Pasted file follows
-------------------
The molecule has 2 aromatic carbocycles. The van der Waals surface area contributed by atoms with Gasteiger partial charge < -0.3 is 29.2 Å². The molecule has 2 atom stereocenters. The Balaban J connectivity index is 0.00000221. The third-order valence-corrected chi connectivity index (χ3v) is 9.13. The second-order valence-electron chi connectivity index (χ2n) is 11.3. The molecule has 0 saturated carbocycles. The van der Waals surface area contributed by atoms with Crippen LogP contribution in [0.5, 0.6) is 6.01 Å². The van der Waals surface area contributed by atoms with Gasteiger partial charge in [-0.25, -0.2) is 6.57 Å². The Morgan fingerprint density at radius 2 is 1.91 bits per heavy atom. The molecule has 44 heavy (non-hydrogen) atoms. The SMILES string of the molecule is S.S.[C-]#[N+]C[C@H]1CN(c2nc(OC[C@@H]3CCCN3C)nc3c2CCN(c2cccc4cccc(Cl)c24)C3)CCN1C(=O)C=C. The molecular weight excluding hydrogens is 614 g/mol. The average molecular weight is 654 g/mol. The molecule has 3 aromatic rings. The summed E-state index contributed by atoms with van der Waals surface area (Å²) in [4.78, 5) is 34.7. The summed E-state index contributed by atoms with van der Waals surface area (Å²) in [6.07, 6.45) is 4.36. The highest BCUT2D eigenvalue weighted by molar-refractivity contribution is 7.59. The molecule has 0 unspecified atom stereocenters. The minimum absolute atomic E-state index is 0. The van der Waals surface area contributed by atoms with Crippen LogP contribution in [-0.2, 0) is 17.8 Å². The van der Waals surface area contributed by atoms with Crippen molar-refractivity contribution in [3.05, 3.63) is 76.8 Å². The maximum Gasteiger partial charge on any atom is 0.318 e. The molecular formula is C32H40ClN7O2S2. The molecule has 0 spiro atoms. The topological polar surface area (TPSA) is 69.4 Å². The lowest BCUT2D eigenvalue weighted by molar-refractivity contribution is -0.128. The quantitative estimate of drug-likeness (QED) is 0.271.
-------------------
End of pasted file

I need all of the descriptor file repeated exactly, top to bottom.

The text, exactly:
The molecule has 2 aromatic carbocycles. The van der Waals surface area contributed by atoms with Gasteiger partial charge < -0.3 is 29.2 Å². The molecule has 2 atom stereocenters. The Balaban J connectivity index is 0.00000221. The third-order valence-corrected chi connectivity index (χ3v) is 9.13. The second-order valence-electron chi connectivity index (χ2n) is 11.3. The molecule has 0 saturated carbocycles. The van der Waals surface area contributed by atoms with Crippen LogP contribution in [0.5, 0.6) is 6.01 Å². The van der Waals surface area contributed by atoms with Gasteiger partial charge in [-0.25, -0.2) is 6.57 Å². The Morgan fingerprint density at radius 2 is 1.91 bits per heavy atom. The molecule has 44 heavy (non-hydrogen) atoms. The SMILES string of the molecule is S.S.[C-]#[N+]C[C@H]1CN(c2nc(OC[C@@H]3CCCN3C)nc3c2CCN(c2cccc4cccc(Cl)c24)C3)CCN1C(=O)C=C. The molecular weight excluding hydrogens is 614 g/mol. The average molecular weight is 654 g/mol. The molecule has 3 aromatic rings. The summed E-state index contributed by atoms with van der Waals surface area (Å²) in [4.78, 5) is 34.7. The summed E-state index contributed by atoms with van der Waals surface area (Å²) in [6.07, 6.45) is 4.36. The highest BCUT2D eigenvalue weighted by molar-refractivity contribution is 7.59. The molecule has 0 unspecified atom stereocenters. The minimum absolute atomic E-state index is 0. The van der Waals surface area contributed by atoms with Crippen LogP contribution in [-0.2, 0) is 17.8 Å². The van der Waals surface area contributed by atoms with Crippen molar-refractivity contribution in [3.05, 3.63) is 76.8 Å². The maximum Gasteiger partial charge on any atom is 0.318 e. The molecular formula is C32H40ClN7O2S2. The molecule has 0 spiro atoms. The topological polar surface area (TPSA) is 69.4 Å². The lowest BCUT2D eigenvalue weighted by molar-refractivity contribution is -0.128. The quantitative estimate of drug-likeness (QED) is 0.271.